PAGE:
11 best opening songs from debut albums

Some bands and artists get it right on the first track of their first album.
Manic Street Preachers London 1991
Manic Street Preachers London 1991 / Martyn Goodacre/GettyImages
2 of 4

“I Only Want To Be With You” – Dusty Springfield – Stay Awhile - I Only Want to Be With You (1964)

Despite not having the most engaging title of all time, English chanteuse Dusty Springfield’s international debut album featured a bevy of highlight tracks, perhaps none more impressive than “I Only Want To Be With You,” a stone-cold classic love song delivered with Springfield’s signature sultry, yearning vocals. The gifted Springfield would cover deeper material later on, but this album serves as a terrific example of the “Wall of Sound” production style – likely the best example of that production method that the U.K. ever produced.

“Time Will Show The Wiser” – Fairport Convention – Fairport Convention (1968)

While legendary folk singer Sandy Denny didn’t join the group until its next album What We Did On Our Holidays, British folk-rock group Fairport Convention’s first album delivers all of the sparkling vocal harmonies and folky covers, plus Richard Thompson’s terrific guitar work, on its first album that the group would continue to produce over the course of a multi-decade career. The group’s first track from their debut album is a ripper and certainly showcases the group in more of a straight-up “rock” mood than a “folk-rock” one.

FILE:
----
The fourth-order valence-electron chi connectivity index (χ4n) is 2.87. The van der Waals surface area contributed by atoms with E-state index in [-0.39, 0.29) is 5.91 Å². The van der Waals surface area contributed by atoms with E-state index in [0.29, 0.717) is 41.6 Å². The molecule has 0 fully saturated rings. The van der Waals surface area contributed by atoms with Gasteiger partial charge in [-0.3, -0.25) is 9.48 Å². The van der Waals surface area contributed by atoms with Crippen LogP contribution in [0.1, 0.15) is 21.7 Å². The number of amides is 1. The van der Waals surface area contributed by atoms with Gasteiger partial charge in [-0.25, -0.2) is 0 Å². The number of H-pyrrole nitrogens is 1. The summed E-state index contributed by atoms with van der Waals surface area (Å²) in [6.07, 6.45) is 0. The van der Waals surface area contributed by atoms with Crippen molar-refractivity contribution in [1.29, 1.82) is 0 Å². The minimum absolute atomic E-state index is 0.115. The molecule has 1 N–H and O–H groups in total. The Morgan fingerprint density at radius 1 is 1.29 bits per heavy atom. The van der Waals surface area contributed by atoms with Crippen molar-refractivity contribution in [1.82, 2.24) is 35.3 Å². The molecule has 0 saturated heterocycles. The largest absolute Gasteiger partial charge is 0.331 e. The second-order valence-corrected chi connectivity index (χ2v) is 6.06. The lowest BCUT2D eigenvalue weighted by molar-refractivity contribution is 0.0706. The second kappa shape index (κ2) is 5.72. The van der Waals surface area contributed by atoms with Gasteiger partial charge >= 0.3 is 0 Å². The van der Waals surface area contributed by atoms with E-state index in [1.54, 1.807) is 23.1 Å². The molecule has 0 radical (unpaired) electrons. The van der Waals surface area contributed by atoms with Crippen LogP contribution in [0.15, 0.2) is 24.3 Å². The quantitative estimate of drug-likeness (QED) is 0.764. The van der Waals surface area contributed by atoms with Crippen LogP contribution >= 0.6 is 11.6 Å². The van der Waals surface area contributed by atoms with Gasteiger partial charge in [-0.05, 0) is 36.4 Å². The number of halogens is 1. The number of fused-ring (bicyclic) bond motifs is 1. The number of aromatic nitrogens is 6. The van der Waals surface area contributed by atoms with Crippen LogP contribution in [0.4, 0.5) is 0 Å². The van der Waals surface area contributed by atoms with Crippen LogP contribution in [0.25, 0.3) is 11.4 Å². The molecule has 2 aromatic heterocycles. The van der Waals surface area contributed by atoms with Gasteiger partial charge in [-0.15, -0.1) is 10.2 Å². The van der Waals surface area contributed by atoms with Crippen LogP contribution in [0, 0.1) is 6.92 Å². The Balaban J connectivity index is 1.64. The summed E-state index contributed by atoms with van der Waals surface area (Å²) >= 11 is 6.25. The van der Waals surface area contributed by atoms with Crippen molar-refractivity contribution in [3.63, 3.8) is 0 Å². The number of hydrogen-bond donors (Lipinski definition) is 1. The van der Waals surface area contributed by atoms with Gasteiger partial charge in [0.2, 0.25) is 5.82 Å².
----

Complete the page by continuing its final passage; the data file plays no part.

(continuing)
“Father Cannot Yell” – Can – Monster Movie (1969)

While Krautrock pioneers Can would produce more exciting material once lead singer Damo Suzuki took over vocal duties, the group’s debut album still provides a thrilling excursion into the rhythmic experiments and freeform improvisation that the group would take in striking new directions over the course of their early 1970s albums.

“Father Cannot Yell,” their first track from debut album Monster Movie sets the table for a number of trademark elements of the group’s sound: inscrutable lyrics, steady and intriguing bass lines from founder Holger Czukay, as well as singular jazzy and improvisational style that no other band has ever approached since.

“It’s A Long Way to the Top (If You Wanna Rock ‘N’ Roll)” – AC/DC – T.N.T. (1975) or High Voltage (1976)

You’ll notice that two albums are listed here, but that is mostly for the sake of semantics – AC/DC’s opening track from their debut album was the same for both their international release and their local Australian debut: the iconic “It’s A Long Way to the Top (If You Wanna Rock ‘N’ Roll).”

Brought back to the limelight by the students at the School of Rock with help from Jack Black in the same film, this opener delivers all of the bravado, rugged guitar riffing, and inimitable vocal stylings that the Bon Scott era of AC/DC is known for. Legendary.